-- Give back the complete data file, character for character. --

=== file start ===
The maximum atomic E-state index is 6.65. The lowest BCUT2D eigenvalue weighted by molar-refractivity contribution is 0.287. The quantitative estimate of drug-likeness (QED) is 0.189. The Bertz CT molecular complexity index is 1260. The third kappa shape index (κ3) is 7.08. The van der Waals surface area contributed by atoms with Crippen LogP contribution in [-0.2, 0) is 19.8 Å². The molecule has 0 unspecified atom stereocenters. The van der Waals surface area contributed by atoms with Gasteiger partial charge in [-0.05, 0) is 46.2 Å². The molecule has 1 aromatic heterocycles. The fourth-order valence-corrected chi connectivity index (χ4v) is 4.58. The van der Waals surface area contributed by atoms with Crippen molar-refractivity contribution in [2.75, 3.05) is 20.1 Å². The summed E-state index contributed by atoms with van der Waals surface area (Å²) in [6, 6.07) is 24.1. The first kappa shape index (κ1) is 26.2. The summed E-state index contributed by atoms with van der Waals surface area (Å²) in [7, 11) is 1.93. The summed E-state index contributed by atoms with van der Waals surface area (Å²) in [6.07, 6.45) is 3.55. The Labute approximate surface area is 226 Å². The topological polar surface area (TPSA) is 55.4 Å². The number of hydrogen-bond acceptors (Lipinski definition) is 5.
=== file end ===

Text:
The maximum atomic E-state index is 6.65. The lowest BCUT2D eigenvalue weighted by molar-refractivity contribution is 0.287. The quantitative estimate of drug-likeness (QED) is 0.189. The Bertz CT molecular complexity index is 1260. The third kappa shape index (κ3) is 7.08. The van der Waals surface area contributed by atoms with Crippen LogP contribution in [-0.2, 0) is 19.8 Å². The molecule has 0 unspecified atom stereocenters. The van der Waals surface area contributed by atoms with Gasteiger partial charge in [-0.05, 0) is 46.2 Å². The molecule has 1 aromatic heterocycles. The fourth-order valence-corrected chi connectivity index (χ4v) is 4.58. The van der Waals surface area contributed by atoms with Crippen molar-refractivity contribution in [2.75, 3.05) is 20.1 Å². The summed E-state index contributed by atoms with van der Waals surface area (Å²) in [6, 6.07) is 24.1. The first kappa shape index (κ1) is 26.2. The summed E-state index contributed by atoms with van der Waals surface area (Å²) in [7, 11) is 1.93. The summed E-state index contributed by atoms with van der Waals surface area (Å²) in [6.07, 6.45) is 3.55. The Labute approximate surface area is 226 Å². The topological polar surface area (TPSA) is 55.4 Å². The number of hydrogen-bond acceptors (Lipinski definition) is 5.